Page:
Sending email from Japan question

Googling did not seem to help, so assume many Dopers her will know.

My wife’s nephew in Tokyo only recently got into email. He may be the only Japanese guy who is not computer literate. Talking with him on the phone, we finally got him to give us his email address. The domain was .xx.xxxx, so tried sending him an email, but it bounced back. I suddenly realized that had to add an .JP to the end, and then sure enough it went through.

He tried to email us, but we never got it, so I am now thinking he probably has to put a .US on the end of our address. Correct? It would then be, right?

As it is still night there, if this correct will send him another email telling him about that, and he should have the info by the time he gets up today (tomorrow?).

Darn, missed the Edit deadline. Meant to ask another question.

If he wants to do a Reply to my email, will it go through automatically, or would he have to add the .US himself?

The US is not needed for US addresses. They don’t usually use a country code like that. If he hits reply, it will go to him, and if you get further e-mails from him, it will have the .jp when you hit reply.

No. The US is kind of an exception, in that other countries suffix their domain names with a geographic top level domain, while the US uses generic top level domains. (Not that other countries can’t use the generic TLDs as well; and there are “.us” addresses but they’re not widely used.)

It’s the electronic-age equivalent of Britain being the only country that doesn’t have to put its name on its stamps.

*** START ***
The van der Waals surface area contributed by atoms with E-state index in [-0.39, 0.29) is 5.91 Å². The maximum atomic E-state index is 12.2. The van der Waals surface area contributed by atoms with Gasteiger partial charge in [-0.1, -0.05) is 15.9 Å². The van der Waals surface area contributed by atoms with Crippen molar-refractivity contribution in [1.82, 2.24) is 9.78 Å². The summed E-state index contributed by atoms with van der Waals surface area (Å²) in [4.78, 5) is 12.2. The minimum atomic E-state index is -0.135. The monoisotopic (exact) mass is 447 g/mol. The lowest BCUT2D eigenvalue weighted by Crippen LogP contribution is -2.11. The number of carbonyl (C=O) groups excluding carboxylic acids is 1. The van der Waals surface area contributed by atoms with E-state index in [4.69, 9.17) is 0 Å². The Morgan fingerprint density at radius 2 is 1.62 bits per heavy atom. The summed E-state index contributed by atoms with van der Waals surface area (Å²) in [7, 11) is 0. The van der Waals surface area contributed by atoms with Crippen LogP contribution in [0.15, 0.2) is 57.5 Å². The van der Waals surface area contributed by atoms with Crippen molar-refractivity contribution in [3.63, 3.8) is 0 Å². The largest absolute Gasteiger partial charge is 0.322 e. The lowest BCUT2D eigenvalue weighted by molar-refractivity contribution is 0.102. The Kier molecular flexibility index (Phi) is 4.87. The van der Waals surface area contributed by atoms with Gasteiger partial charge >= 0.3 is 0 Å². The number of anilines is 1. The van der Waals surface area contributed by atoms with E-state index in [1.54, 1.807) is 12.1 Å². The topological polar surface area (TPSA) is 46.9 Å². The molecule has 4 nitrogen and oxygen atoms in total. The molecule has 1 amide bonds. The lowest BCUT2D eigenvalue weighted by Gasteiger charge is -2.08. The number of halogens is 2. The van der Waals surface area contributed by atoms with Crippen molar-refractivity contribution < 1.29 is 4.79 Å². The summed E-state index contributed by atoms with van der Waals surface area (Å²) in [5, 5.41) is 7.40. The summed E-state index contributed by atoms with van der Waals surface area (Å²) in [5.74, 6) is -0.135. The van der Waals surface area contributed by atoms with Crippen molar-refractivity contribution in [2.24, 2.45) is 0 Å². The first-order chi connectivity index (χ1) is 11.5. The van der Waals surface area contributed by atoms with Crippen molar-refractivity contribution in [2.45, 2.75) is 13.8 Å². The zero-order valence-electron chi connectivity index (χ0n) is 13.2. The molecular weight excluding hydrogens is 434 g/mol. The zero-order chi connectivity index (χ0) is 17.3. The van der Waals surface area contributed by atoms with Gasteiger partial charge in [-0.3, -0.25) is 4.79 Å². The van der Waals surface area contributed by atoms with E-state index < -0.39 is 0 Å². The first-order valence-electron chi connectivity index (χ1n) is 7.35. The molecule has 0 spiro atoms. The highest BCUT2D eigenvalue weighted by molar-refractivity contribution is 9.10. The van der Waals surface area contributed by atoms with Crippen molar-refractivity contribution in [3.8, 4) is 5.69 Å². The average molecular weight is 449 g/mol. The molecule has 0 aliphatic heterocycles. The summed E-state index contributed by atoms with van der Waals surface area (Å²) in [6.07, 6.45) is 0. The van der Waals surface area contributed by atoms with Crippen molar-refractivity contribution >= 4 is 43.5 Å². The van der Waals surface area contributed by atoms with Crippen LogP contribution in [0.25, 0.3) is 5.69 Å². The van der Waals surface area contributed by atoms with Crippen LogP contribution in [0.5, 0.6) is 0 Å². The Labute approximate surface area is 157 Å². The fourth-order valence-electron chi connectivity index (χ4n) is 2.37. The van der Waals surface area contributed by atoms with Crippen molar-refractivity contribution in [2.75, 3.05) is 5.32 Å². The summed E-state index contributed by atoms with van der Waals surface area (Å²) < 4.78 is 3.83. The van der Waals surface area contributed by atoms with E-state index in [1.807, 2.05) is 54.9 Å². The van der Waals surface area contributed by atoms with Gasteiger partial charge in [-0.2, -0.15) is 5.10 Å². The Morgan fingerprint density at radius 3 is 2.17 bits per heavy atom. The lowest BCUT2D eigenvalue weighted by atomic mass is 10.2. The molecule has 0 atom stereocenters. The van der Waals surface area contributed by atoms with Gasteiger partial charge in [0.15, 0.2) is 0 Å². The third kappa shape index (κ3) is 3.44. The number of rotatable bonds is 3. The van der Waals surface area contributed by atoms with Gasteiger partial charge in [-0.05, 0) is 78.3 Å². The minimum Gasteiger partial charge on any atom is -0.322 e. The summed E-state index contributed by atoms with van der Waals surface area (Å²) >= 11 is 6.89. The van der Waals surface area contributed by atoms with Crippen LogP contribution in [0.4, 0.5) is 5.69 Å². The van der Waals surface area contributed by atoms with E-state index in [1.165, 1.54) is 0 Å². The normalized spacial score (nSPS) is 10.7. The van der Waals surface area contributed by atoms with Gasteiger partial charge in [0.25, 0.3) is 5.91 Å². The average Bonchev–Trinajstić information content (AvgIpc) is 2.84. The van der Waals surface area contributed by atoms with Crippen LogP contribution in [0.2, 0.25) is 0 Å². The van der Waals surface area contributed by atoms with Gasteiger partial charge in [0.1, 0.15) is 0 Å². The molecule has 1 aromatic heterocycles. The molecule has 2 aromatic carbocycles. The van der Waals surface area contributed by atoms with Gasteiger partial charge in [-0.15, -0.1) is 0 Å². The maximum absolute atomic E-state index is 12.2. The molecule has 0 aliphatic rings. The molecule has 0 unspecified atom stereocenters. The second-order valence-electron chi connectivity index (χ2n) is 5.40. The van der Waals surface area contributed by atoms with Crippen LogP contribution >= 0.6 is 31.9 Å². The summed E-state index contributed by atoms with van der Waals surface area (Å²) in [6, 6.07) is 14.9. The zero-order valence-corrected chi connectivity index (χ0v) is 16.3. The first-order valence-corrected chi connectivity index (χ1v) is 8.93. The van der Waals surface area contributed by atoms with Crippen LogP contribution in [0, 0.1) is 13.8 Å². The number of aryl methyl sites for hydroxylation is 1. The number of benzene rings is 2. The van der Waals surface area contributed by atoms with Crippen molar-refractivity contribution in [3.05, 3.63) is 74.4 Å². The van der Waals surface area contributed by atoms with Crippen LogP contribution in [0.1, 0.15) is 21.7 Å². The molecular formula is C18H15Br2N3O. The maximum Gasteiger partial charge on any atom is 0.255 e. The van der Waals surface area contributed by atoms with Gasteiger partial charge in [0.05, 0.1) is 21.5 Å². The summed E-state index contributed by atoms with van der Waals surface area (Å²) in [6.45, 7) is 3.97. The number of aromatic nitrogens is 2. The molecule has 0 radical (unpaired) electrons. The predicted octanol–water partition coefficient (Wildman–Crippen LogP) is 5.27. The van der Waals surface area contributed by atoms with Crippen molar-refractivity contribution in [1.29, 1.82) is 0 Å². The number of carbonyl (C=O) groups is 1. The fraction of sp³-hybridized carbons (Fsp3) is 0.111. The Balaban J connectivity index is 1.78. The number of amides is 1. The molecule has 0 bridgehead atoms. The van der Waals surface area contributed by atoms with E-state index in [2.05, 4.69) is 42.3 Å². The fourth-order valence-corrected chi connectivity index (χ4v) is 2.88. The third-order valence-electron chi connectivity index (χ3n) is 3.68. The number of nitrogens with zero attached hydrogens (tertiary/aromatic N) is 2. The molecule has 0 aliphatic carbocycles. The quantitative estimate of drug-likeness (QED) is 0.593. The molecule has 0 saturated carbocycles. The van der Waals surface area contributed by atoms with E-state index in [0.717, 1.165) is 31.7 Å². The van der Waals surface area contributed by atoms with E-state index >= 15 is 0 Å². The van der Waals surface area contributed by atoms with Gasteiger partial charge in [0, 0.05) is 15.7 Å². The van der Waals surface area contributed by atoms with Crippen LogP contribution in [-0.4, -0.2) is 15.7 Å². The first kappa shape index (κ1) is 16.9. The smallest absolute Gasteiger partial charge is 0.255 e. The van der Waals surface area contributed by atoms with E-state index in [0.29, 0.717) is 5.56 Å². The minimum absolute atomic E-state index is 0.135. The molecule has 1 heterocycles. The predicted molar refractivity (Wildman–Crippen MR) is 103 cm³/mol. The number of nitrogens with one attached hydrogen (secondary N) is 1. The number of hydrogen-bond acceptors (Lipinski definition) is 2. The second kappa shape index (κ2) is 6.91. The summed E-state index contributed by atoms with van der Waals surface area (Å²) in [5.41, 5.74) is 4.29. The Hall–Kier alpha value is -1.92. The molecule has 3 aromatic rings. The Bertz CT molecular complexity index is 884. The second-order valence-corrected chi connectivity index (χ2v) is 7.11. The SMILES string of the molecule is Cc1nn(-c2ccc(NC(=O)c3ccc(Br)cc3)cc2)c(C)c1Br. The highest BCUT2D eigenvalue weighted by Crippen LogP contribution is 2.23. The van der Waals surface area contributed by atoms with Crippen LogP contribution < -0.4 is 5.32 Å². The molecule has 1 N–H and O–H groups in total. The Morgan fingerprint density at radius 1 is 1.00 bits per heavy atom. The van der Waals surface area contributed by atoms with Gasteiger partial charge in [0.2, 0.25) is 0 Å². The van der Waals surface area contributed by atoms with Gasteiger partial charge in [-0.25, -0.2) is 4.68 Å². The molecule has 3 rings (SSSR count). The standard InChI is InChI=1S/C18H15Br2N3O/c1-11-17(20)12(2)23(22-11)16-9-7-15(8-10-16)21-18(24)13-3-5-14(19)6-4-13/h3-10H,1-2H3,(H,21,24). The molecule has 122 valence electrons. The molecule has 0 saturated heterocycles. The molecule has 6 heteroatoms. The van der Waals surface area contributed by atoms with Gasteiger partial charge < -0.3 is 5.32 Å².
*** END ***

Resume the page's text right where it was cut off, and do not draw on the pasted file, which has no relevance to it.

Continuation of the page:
Thanks guys, that makes it a lot easier.

Also, the top level domain (e.g. “.jp”) is not optional; you have to enter it even when sending an e-mail to someone in the same domain. Just like in the US, where you can’t leave off the .com even if your e-mail address and the recipient’s are both .com addresses.

So it’s a bit surprising that someone left it off when they told you their e-mail address…

Just to clarify, we’re talking about freemail email addresses right? (eg, hotmail, yahoo, gmail). Cell phone “email”, on the other hand, works a bit differently in Japan.

I believe gmail doesn’t require the .jp on the end. Mine is just Hotmail doesn’t seem to, but yahoo does.

My cell phone email is

When we lived in Japan, we used our addresses with no problems. Strange.

Stranger and stranger. Our last email to Japan had the .jp at the end, and it did not bouch back, so have to assume it went through. We called tonight, and he never got it. Likewise, he had sent three emails to us, none of which we received.

I am getting the usual number of emails, as is our nephew in Tokyo, so both email providers seem to be working alright. They just don’t seem to be able to receive international emails.

I am using I don’t understand what his provider is, but the domain is: Does that ring any bells with you Dopers in Japan?

Any bright ideas as to what may be going amiss?